That’s what the hope that Jesus offers does. Is death still sad? Of course. Jesus wept at the grave of Lazarus – angry tears at this foreign thing that should not be in the beautiful world he created. He cried even knowing that he was about to raise him. He cried even knowing he was one day going to remake this world. Because death is unnatural, jarring and wrong.

But Jesus’ weeping wasn’t a hopeless weeping. Nor does ours need to be.

For those who know Jesus, death is not the end.

We didn’t get in to the ins and outs of whether Sparkly would be in the New Creation! But we did try to show our little one something of the difference that the gospel means when death rears it’s ugly head.

Gospel in the everyday – it’s these everyday moments that give us opportunity to show our children how the gospel impacts real life. They’re not always easy, but they’re worth fighting for.

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An open letter to our future teenagers…

Cathy has written a guest post for the brilliant not-for-profit company Madlug which donates a bag to a child in care, every time a customer buys a bag themselves.

Madlug believes that every child has value, worth and dignity.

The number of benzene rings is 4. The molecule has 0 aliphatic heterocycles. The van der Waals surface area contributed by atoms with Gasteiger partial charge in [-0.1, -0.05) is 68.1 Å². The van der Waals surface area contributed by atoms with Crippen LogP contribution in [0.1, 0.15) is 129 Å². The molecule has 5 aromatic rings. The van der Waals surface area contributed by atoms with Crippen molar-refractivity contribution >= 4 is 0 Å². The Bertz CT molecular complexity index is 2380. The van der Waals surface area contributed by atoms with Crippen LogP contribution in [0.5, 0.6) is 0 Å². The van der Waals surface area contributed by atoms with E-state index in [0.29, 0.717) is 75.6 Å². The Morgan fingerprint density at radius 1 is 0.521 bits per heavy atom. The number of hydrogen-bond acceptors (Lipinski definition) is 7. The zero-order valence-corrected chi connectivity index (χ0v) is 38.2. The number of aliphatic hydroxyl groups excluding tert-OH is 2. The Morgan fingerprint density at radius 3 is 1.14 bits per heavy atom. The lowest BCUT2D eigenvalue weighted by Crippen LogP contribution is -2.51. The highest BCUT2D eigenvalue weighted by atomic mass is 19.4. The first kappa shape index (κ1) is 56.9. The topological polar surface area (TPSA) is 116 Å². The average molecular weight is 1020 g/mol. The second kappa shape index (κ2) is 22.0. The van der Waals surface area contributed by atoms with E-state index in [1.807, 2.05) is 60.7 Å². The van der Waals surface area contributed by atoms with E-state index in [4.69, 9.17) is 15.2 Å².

Unfortunately children in foster care too often have to transport all their possessions in a bin bag when moving from one placement to another. This is degrading for them. It’s Madlug’s mission to see every child in care with a bag – which is a simple yet effective way to demonstrate to vulnerable children that they have value, worth and dignity. We think Madlug is a brilliant business and this week, Cathy has written a guest post for their blog.

Here’s a little excerpt…

Right now we have two tiny boys in the house; a one year old and a three year old. This is an open letter to the teenage version of them.

To my sons,

It may seem strange to you for your mum to write a letter to the teenage version of you when you’re only babies. Some might say it’s even a little premature. But it will be no time at all before you’ll be towering over me, and this is what I want you to know, and this is what I want to remember to tell you when the transformation from you being tiny tots to men-in-the-making takes place….

You have value. You have worth. You have dignity.

Click here to read the rest of the post.

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Marriage Matters: The Crisis of Children